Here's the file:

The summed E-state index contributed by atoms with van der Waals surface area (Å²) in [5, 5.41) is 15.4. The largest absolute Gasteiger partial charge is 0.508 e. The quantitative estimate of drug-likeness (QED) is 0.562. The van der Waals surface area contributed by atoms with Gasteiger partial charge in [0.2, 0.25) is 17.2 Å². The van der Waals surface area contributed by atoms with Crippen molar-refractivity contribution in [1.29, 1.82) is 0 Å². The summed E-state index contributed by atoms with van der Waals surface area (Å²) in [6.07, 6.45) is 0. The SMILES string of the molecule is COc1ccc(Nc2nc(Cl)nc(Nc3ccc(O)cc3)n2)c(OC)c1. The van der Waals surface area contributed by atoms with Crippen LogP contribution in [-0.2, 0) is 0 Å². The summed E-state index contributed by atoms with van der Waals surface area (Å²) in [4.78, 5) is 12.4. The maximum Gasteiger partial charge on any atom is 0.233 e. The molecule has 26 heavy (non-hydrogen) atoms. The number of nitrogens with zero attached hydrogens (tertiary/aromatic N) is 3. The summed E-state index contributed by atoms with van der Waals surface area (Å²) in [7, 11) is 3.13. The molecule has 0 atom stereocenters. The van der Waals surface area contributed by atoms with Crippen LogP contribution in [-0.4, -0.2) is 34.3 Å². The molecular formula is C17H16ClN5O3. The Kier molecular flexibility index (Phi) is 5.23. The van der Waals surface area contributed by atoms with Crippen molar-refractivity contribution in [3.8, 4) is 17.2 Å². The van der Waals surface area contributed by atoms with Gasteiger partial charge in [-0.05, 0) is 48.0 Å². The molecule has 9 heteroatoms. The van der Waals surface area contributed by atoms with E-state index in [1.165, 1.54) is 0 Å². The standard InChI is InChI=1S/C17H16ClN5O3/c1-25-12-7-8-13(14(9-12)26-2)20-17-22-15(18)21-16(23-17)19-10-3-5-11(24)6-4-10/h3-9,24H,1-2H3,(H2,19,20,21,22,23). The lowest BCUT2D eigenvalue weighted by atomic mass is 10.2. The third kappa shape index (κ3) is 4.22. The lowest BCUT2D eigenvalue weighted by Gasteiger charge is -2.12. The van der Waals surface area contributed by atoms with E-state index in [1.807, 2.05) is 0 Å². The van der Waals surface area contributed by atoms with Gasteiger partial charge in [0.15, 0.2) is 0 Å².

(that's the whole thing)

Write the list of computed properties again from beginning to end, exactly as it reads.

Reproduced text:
The summed E-state index contributed by atoms with van der Waals surface area (Å²) in [5, 5.41) is 15.4. The largest absolute Gasteiger partial charge is 0.508 e. The quantitative estimate of drug-likeness (QED) is 0.562. The van der Waals surface area contributed by atoms with Gasteiger partial charge in [0.2, 0.25) is 17.2 Å². The van der Waals surface area contributed by atoms with Crippen molar-refractivity contribution in [1.29, 1.82) is 0 Å². The summed E-state index contributed by atoms with van der Waals surface area (Å²) in [6.07, 6.45) is 0. The SMILES string of the molecule is COc1ccc(Nc2nc(Cl)nc(Nc3ccc(O)cc3)n2)c(OC)c1. The van der Waals surface area contributed by atoms with Crippen LogP contribution in [-0.2, 0) is 0 Å². The summed E-state index contributed by atoms with van der Waals surface area (Å²) in [4.78, 5) is 12.4. The maximum Gasteiger partial charge on any atom is 0.233 e. The molecule has 26 heavy (non-hydrogen) atoms. The number of nitrogens with zero attached hydrogens (tertiary/aromatic N) is 3. The summed E-state index contributed by atoms with van der Waals surface area (Å²) in [7, 11) is 3.13. The molecule has 0 atom stereocenters. The van der Waals surface area contributed by atoms with Crippen LogP contribution in [-0.4, -0.2) is 34.3 Å². The molecular formula is C17H16ClN5O3. The Kier molecular flexibility index (Phi) is 5.23. The van der Waals surface area contributed by atoms with Crippen molar-refractivity contribution in [3.8, 4) is 17.2 Å². The van der Waals surface area contributed by atoms with Gasteiger partial charge in [-0.05, 0) is 48.0 Å². The molecule has 9 heteroatoms. The van der Waals surface area contributed by atoms with E-state index in [1.165, 1.54) is 0 Å². The standard InChI is InChI=1S/C17H16ClN5O3/c1-25-12-7-8-13(14(9-12)26-2)20-17-22-15(18)21-16(23-17)19-10-3-5-11(24)6-4-10/h3-9,24H,1-2H3,(H2,19,20,21,22,23). The lowest BCUT2D eigenvalue weighted by atomic mass is 10.2. The third kappa shape index (κ3) is 4.22. The lowest BCUT2D eigenvalue weighted by Gasteiger charge is -2.12. The van der Waals surface area contributed by atoms with E-state index in [1.807, 2.05) is 0 Å². The van der Waals surface area contributed by atoms with Gasteiger partial charge in [0.15, 0.2) is 0 Å².